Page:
Lilliënmark Blom

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Lilliënmark Blom
Official Name Lilliënmark Blom
Common Name Regal’s Blossom , Winter Daisy
Classification Flower
Common Use Decorative, Utility
Origins Genevaud, Regalian Archipelago
Habitat Irole Alps

As small and stout as the Lilliënmark Blom appears to be, its significance and symbolism in certain Ailor Cultures is much greater. This purple petaled flower almost appears as a shrub, growing close to the ground in the winter time high above on the peaks of the Irole Alps. While the Genevaud people have claimed to have discovered it in their region, the Leutz-Vixe people have taken sentimental ownership through deep incorporation of the Lilliënmark Blom into their own Culture. The flower became a fashion statement for them to show their dedication to the Regalian Military, and which has given rise to it becoming a symbol of Imperial support. Its popularity only grows as more people adopt the Regal Culture and it has gradually become a staple in their society.


The first sighting of the Lilliënmark Blom can be traced back to explorers of the insular Genevaud people, a Variant of the Wirtem who emerged in the last days of the Wirtemcaller Kingdom. Trekking through the mountains that made up their isolated region, they found the flower growing throughout the spur of rocks now called the Irole Alps. They noted it as beautiful, but ultimately, passed it by to continue their work. It wasn’t until decades later, during the emergence of the Leutz-Vixe Culture in nearby lands that abutted the Irole Alps, that the flower would be noticed again. The Leutz were taken by its rich purple petals and dense pattern of growth, with weavers across the Brissaud region soon exploring the creation of dye using Lilliënmark Blom petals. The result was a rich purple color, easily acquired from a local source rather than the expense of importing Black Orchid dye from Killrallis, in The Azoras. However, the raw plant itself also took off in popularity due to its shape, the Leutz beginning to use it to adorn their hair or hats as to show support for Imperial on their December holiday, Enn vun allem Dag, the time when the flower would bloom. As the years passed, the Genevaud eventually caught wind of the flower’s use, and also put it to work, sometimes decorating their hats and hair with it, but largely ignored its use as a dye to instead buy the finished cloth from the Leutz. Today, the Lilliënmark Blom can still be found in the Irole Alps where small patches grow wild amongst the rocky terrain albeit sparsely. However, they are more commonly grown for industrial purposes in fields at lower altitudes in Leutz territory in the shadow of the Alps. They are also planted in public or private gardens due to their beauty in the heart of winter.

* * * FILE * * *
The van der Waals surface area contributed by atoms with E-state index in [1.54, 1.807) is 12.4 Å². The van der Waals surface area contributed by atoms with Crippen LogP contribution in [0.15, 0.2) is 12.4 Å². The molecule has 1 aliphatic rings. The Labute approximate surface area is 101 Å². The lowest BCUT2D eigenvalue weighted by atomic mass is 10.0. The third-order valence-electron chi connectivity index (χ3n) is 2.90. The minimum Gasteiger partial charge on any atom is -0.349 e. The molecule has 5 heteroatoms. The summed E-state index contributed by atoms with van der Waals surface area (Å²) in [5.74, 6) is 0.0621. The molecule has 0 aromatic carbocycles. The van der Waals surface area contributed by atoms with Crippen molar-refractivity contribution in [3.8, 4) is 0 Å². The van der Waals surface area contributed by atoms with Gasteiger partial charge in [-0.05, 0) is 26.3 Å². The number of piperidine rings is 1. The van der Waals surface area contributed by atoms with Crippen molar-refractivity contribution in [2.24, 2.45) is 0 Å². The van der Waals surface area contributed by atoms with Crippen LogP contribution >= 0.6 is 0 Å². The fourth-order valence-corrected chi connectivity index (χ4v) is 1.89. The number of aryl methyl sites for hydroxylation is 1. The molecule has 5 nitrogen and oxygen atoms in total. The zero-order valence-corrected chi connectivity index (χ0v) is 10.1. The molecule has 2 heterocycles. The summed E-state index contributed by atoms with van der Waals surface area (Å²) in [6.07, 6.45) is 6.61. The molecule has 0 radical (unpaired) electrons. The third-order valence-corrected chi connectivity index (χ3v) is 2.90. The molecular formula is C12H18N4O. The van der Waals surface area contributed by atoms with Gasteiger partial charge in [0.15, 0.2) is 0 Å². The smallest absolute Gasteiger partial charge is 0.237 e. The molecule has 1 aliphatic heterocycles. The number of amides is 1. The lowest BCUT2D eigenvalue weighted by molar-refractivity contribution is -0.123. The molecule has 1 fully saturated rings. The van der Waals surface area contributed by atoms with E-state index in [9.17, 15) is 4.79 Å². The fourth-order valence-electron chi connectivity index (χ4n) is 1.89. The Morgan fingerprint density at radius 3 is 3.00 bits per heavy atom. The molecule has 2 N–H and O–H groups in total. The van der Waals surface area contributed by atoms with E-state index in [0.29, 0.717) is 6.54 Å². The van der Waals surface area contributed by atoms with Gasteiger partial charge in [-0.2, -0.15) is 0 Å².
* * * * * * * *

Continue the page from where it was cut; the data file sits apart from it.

The Lilliënmark Blom is a small and delicate flower and can be missed if not looking carefully at the ground. The flower grows in clumps across the terrain while standing at a height of eight inches, its slender pale green stem supports a lone flower bulb with a golden yellow center that is surrounded by five to six rich purple petals that grow up to one inch in diameter. Dark green linden-shaped leaves grow at the base of the flower, and can reach a length of two inches, which helps protect the flower's roots from the enviroment and from being uprooted.

Uses and Abilities

The main purpose of the Lilliënmark Blom is to be a fashion statement. Because of its rich purple color, the Leutz people have made it into a symbol of support for the Imperial Family, Court, as well as Regal Culture. For women, the flower is usually pinned into their hats or hair. While for men, a simple brooch is made to be worn on the front of their jackets. The Lilliënmark Blom especially becomes more popular around the time of Enn vun allem Dag, a Leutz-Vixe holiday that occurs on December the 2nd. While this holiday is the most appropriate to wear the Lilliënmark Blom on, it is not uncommon to spot the flower in other seasons. Another common use of the Lilliënmark Blom is to use the flower for dying fabric. The flower is first dried out before being depetaled and ground up into a fine powder of a rich purple tint which is used to then dye clothing into a deep dark purple. However this process is very strenuous and time-consuming as the purple dye takes several rounds to soak into the fabric. Due to this and how rare the flower is, the dye and fabric is very expensive and hard to come by for the common folk and most who adorn the colored fabric are aristocratic or nobility.


  • While the rich purple is the most common flower to be found among the Irole Alps, it has been discovered the Lilliënmark Blom can sometimes also grow to be pink or blue. However, these colors are rare finds.
  • It is said that the reason the Leutz-Vixe people took a liking to the Lilliënmark Blom was how similar the flower’s nature is to the Culture's own upbringing. The small flower somehow manages to grow in the roughest environment and blooms only in the winter when it should not. This can be taken alike to the Cultures own survival and persistence in the swamps of Maraisburcke from where the Ithanians and Wirtem combined together and called that place their home.

Writers RaggedyGrace
Processors HydraLana, LumosJared, BillyTheScruffy
Last Editor HydraLana on 04/29/2022.

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